Festival attendees learn about past


Taking a step back in time and learning about the past can come in many forms.
Reading a book or magazine article about the past certainly can be informative and insightful. Checking out a video or television show about the past is another way to experience living history. However, seeing the way the pioneers accomplished daily tasks first hand through an in-person demonstration may be the most direct way to discover the ways of the past.
Saturday, Oct. 7, was an opportunity to learn about the past as well as celebrate a good time in the present moment at the annual Saxon Lutheran Memorial Fall Festival.
More than 20 different demonstrations were available, from an apple cider press and apple butter cooking to chicken butchering and whittling and woodwordking.
Jessica Jessup of Old Appleton attended this year’s event with her family, including three children.
“I like the authenticity of it all,” she said. “I like how everything is still here.”
She was finishing up taking a photo of two of her children in a after they completed buggy ride.
As for a food that caught her attention, one rose to the top.
“The doughnuts are a go-to,” she said. “They are a must.”
The highlights for the kids included the houses as well as the horses.
“We’ll definitely come back next year,” Jessup said.
Phil Graul of St. Louis views the event as an opportunity catch up with old friends.
His wife’s family is from the area and her brother was part of the musical entertainment.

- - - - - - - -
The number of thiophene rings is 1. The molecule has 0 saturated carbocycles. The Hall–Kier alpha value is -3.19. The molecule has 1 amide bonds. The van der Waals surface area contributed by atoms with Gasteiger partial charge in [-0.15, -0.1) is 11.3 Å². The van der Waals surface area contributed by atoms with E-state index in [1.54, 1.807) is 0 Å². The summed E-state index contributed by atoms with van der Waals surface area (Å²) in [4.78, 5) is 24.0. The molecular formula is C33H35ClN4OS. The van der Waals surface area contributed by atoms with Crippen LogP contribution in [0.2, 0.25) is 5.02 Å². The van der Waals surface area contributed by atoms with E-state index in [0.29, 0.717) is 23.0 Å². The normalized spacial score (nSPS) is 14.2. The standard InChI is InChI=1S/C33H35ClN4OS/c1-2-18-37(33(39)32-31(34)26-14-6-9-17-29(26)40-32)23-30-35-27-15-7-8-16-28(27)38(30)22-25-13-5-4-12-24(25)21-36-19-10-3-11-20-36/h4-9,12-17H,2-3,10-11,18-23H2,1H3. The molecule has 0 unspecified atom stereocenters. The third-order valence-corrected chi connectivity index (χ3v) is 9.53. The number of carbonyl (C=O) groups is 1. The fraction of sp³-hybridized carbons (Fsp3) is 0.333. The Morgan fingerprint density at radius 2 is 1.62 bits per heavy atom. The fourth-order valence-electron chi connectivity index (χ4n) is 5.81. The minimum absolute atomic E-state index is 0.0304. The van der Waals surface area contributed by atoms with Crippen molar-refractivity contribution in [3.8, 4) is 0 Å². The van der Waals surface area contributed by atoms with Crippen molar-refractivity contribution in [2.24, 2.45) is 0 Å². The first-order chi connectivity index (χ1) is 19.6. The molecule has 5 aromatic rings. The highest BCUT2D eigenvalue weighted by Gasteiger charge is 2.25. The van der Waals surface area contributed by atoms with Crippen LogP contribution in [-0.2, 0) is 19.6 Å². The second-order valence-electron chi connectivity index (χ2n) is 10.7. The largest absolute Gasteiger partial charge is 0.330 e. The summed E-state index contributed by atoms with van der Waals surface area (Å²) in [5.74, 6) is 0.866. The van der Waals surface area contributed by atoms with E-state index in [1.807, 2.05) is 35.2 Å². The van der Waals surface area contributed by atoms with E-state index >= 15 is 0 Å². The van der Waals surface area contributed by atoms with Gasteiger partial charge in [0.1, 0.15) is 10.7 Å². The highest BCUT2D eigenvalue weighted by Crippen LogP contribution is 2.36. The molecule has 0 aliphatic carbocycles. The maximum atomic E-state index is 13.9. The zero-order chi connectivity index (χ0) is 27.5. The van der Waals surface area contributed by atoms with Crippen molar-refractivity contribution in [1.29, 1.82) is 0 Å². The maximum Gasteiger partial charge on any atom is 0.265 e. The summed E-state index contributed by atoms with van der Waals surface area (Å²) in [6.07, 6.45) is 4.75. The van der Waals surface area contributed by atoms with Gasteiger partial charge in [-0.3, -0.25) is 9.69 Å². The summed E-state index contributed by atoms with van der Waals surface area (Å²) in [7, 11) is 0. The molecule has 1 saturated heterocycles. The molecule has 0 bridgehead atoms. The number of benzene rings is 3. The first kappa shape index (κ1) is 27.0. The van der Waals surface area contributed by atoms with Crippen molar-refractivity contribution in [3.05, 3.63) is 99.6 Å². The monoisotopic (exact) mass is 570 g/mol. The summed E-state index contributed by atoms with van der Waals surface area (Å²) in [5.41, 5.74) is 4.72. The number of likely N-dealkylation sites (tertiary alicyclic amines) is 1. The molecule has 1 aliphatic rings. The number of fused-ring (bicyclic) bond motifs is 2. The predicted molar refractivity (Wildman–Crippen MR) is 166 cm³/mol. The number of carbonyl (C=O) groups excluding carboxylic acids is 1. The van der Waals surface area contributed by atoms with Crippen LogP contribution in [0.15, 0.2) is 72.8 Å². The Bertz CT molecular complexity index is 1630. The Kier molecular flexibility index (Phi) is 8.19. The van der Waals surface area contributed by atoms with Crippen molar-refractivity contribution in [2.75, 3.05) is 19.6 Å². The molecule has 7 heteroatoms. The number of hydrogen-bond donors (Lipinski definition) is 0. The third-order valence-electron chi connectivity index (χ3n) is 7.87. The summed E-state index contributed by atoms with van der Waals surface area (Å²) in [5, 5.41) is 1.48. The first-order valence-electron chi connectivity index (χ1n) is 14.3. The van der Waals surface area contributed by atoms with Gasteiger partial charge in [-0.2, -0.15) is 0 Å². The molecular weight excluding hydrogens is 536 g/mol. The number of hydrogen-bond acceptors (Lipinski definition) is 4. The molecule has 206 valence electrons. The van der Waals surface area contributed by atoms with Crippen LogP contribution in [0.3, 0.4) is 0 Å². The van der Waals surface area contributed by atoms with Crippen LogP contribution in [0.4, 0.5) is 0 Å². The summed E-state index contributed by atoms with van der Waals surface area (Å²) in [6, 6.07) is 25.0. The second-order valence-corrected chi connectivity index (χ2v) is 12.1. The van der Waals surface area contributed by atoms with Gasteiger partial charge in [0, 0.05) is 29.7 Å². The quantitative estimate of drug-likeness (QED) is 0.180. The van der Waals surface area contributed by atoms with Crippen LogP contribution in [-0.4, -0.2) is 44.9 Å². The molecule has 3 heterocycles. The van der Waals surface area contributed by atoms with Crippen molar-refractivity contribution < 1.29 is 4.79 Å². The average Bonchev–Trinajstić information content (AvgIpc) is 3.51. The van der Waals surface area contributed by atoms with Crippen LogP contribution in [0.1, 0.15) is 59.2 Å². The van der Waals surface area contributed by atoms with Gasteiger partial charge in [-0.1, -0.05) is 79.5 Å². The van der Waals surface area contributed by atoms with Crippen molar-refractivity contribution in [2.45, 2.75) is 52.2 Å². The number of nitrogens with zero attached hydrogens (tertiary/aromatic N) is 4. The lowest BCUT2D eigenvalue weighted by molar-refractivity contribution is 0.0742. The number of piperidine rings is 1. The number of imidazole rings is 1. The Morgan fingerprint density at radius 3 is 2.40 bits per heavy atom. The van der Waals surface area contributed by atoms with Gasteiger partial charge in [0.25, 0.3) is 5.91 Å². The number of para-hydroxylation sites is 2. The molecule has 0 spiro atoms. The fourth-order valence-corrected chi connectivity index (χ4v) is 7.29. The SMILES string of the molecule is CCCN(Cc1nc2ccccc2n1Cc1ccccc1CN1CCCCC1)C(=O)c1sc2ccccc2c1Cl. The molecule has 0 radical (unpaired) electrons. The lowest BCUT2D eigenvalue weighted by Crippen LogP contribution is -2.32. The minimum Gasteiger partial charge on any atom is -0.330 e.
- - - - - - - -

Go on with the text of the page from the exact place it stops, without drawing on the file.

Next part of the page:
“We run into a lot of friends and relatives (who) we haven’t seen often,” Phil said.
Typically, they try to make time to enjoy the bratwurst, he noted.
“It’s just a fun way to spend a beautiful fall afternoon, catch up with relatives and friends and spend time talking.”
Dawn Flickenger of Uniontown was one of the vendors, offering items she created from alpaca yarn.
“We actually go from the animal to the finished product,” she said. “(It’s an opportunity) to meet new people). This is wonderful because of the heritage that’s here. They do all the demonstrations and the German food. This is just a really fun festival.”
She has been doing this venture for the past two decades. Flickenger was selling a variety of knitted items, including hats and scarves.
“Basically, if it can be knitted, we try and knit it,” she said. “We do special orders.
One of the more unique items she was offering Saturday were Christmas lights spun fiber over yarn.
“That’s kind of different this year,” she said. this type of contest was held in several years. The community overwhelmed the staff with their response.


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